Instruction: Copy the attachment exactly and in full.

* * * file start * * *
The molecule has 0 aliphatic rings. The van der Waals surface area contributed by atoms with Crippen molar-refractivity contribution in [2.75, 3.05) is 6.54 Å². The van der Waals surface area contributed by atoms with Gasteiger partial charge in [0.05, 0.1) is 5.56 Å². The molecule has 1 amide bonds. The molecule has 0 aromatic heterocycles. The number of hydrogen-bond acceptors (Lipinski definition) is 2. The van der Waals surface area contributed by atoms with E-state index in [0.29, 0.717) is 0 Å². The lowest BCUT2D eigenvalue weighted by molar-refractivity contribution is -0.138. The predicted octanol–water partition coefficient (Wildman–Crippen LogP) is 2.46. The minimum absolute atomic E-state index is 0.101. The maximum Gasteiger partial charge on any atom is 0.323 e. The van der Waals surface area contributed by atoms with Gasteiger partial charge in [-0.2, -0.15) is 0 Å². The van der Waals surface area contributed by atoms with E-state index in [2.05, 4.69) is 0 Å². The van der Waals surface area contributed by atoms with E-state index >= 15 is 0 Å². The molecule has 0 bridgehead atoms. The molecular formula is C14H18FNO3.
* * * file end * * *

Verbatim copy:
The molecule has 0 aliphatic rings. The van der Waals surface area contributed by atoms with Crippen molar-refractivity contribution in [2.75, 3.05) is 6.54 Å². The van der Waals surface area contributed by atoms with Gasteiger partial charge in [0.05, 0.1) is 5.56 Å². The molecule has 1 amide bonds. The molecule has 0 aromatic heterocycles. The number of hydrogen-bond acceptors (Lipinski definition) is 2. The van der Waals surface area contributed by atoms with E-state index in [0.29, 0.717) is 0 Å². The lowest BCUT2D eigenvalue weighted by molar-refractivity contribution is -0.138. The predicted octanol–water partition coefficient (Wildman–Crippen LogP) is 2.46. The minimum absolute atomic E-state index is 0.101. The maximum Gasteiger partial charge on any atom is 0.323 e. The van der Waals surface area contributed by atoms with Gasteiger partial charge in [-0.2, -0.15) is 0 Å². The van der Waals surface area contributed by atoms with E-state index in [2.05, 4.69) is 0 Å². The van der Waals surface area contributed by atoms with E-state index >= 15 is 0 Å². The molecule has 0 bridgehead atoms. The molecular formula is C14H18FNO3.